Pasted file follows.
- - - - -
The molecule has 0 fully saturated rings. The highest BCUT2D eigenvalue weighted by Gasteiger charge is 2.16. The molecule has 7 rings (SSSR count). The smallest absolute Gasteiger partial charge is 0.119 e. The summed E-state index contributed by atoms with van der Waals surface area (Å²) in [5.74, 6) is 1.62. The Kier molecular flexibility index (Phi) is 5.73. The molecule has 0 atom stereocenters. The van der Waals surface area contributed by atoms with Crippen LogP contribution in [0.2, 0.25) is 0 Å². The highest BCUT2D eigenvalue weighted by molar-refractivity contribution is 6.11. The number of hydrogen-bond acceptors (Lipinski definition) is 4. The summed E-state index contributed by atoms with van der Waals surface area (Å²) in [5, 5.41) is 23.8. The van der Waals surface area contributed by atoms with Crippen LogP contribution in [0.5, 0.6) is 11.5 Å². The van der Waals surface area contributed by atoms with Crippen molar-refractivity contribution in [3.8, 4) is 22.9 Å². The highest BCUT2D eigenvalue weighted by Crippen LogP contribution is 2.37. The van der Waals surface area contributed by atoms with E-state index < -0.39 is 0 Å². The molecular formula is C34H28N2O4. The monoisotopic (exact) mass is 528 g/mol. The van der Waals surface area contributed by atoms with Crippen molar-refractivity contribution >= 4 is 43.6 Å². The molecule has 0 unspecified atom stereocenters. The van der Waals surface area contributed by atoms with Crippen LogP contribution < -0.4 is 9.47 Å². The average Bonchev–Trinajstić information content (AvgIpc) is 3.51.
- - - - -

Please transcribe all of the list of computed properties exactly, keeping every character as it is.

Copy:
The molecule has 0 fully saturated rings. The highest BCUT2D eigenvalue weighted by Gasteiger charge is 2.16. The molecule has 7 rings (SSSR count). The smallest absolute Gasteiger partial charge is 0.119 e. The summed E-state index contributed by atoms with van der Waals surface area (Å²) in [5.74, 6) is 1.62. The Kier molecular flexibility index (Phi) is 5.73. The molecule has 0 atom stereocenters. The van der Waals surface area contributed by atoms with Crippen LogP contribution in [0.2, 0.25) is 0 Å². The highest BCUT2D eigenvalue weighted by molar-refractivity contribution is 6.11. The number of hydrogen-bond acceptors (Lipinski definition) is 4. The summed E-state index contributed by atoms with van der Waals surface area (Å²) in [5, 5.41) is 23.8. The van der Waals surface area contributed by atoms with Crippen LogP contribution in [0.5, 0.6) is 11.5 Å². The van der Waals surface area contributed by atoms with Crippen molar-refractivity contribution in [3.8, 4) is 22.9 Å². The highest BCUT2D eigenvalue weighted by Crippen LogP contribution is 2.37. The van der Waals surface area contributed by atoms with E-state index < -0.39 is 0 Å². The molecular formula is C34H28N2O4. The monoisotopic (exact) mass is 528 g/mol. The van der Waals surface area contributed by atoms with Crippen molar-refractivity contribution >= 4 is 43.6 Å². The molecule has 0 unspecified atom stereocenters. The van der Waals surface area contributed by atoms with Crippen LogP contribution < -0.4 is 9.47 Å². The average Bonchev–Trinajstić information content (AvgIpc) is 3.51.